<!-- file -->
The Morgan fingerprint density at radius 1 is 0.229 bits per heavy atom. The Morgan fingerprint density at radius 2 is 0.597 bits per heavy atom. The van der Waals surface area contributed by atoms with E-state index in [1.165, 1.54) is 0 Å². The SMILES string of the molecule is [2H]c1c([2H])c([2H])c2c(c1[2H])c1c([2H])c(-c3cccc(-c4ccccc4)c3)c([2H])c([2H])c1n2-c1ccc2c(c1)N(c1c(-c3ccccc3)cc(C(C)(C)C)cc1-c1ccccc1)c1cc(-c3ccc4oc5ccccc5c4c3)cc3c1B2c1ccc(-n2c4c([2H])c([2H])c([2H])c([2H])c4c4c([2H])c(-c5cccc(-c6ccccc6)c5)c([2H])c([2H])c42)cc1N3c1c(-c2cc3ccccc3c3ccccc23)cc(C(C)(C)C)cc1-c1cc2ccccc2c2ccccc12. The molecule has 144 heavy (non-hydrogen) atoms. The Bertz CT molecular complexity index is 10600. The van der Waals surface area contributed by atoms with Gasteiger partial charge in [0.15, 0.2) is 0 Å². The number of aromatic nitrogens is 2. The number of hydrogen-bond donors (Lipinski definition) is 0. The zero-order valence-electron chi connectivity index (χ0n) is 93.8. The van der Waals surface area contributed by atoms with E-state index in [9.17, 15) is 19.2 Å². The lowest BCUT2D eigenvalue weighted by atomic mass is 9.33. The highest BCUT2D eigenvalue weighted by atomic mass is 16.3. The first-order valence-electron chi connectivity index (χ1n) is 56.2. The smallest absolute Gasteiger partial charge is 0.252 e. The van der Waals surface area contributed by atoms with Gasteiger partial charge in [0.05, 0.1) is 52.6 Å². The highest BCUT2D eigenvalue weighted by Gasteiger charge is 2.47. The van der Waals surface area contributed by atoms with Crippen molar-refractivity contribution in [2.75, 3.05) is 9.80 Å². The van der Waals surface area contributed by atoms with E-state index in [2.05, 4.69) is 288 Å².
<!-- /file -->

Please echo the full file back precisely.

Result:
The Morgan fingerprint density at radius 1 is 0.229 bits per heavy atom. The Morgan fingerprint density at radius 2 is 0.597 bits per heavy atom. The van der Waals surface area contributed by atoms with E-state index in [1.165, 1.54) is 0 Å². The SMILES string of the molecule is [2H]c1c([2H])c([2H])c2c(c1[2H])c1c([2H])c(-c3cccc(-c4ccccc4)c3)c([2H])c([2H])c1n2-c1ccc2c(c1)N(c1c(-c3ccccc3)cc(C(C)(C)C)cc1-c1ccccc1)c1cc(-c3ccc4oc5ccccc5c4c3)cc3c1B2c1ccc(-n2c4c([2H])c([2H])c([2H])c([2H])c4c4c([2H])c(-c5cccc(-c6ccccc6)c5)c([2H])c([2H])c42)cc1N3c1c(-c2cc3ccccc3c3ccccc23)cc(C(C)(C)C)cc1-c1cc2ccccc2c2ccccc12. The molecule has 144 heavy (non-hydrogen) atoms. The Bertz CT molecular complexity index is 10600. The van der Waals surface area contributed by atoms with Gasteiger partial charge in [0.15, 0.2) is 0 Å². The number of aromatic nitrogens is 2. The number of hydrogen-bond donors (Lipinski definition) is 0. The zero-order valence-electron chi connectivity index (χ0n) is 93.8. The van der Waals surface area contributed by atoms with E-state index in [9.17, 15) is 19.2 Å². The lowest BCUT2D eigenvalue weighted by atomic mass is 9.33. The highest BCUT2D eigenvalue weighted by atomic mass is 16.3. The first-order valence-electron chi connectivity index (χ1n) is 56.2. The smallest absolute Gasteiger partial charge is 0.252 e. The van der Waals surface area contributed by atoms with Gasteiger partial charge in [0.05, 0.1) is 52.6 Å². The highest BCUT2D eigenvalue weighted by Gasteiger charge is 2.47. The van der Waals surface area contributed by atoms with Crippen molar-refractivity contribution in [2.75, 3.05) is 9.80 Å². The van der Waals surface area contributed by atoms with E-state index in [2.05, 4.69) is 288 Å².